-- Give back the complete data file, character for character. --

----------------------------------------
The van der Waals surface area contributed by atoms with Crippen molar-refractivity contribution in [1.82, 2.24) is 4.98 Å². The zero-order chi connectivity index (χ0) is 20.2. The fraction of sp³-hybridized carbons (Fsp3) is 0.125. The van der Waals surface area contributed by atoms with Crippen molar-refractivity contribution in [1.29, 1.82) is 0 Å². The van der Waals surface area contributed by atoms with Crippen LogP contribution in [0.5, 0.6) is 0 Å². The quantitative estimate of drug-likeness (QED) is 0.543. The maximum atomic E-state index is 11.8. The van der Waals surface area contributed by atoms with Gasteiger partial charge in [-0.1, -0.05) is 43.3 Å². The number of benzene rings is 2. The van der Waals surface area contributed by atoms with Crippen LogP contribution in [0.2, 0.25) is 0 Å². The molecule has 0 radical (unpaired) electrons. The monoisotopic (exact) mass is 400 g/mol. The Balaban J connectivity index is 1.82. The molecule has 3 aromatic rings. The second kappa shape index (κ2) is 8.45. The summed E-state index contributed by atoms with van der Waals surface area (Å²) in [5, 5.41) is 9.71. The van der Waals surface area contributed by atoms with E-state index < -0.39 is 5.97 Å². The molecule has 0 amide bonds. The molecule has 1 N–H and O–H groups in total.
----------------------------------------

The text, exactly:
The van der Waals surface area contributed by atoms with Crippen molar-refractivity contribution in [1.82, 2.24) is 4.98 Å². The zero-order chi connectivity index (χ0) is 20.2. The fraction of sp³-hybridized carbons (Fsp3) is 0.125. The van der Waals surface area contributed by atoms with Crippen molar-refractivity contribution in [1.29, 1.82) is 0 Å². The van der Waals surface area contributed by atoms with Crippen LogP contribution in [0.5, 0.6) is 0 Å². The quantitative estimate of drug-likeness (QED) is 0.543. The maximum atomic E-state index is 11.8. The van der Waals surface area contributed by atoms with Gasteiger partial charge in [-0.1, -0.05) is 43.3 Å². The number of benzene rings is 2. The van der Waals surface area contributed by atoms with Crippen LogP contribution in [0.2, 0.25) is 0 Å². The molecule has 0 radical (unpaired) electrons. The monoisotopic (exact) mass is 400 g/mol. The Balaban J connectivity index is 1.82. The molecule has 3 aromatic rings. The second kappa shape index (κ2) is 8.45. The summed E-state index contributed by atoms with van der Waals surface area (Å²) in [5, 5.41) is 9.71. The van der Waals surface area contributed by atoms with E-state index < -0.39 is 5.97 Å². The molecule has 0 amide bonds. The molecule has 1 N–H and O–H groups in total.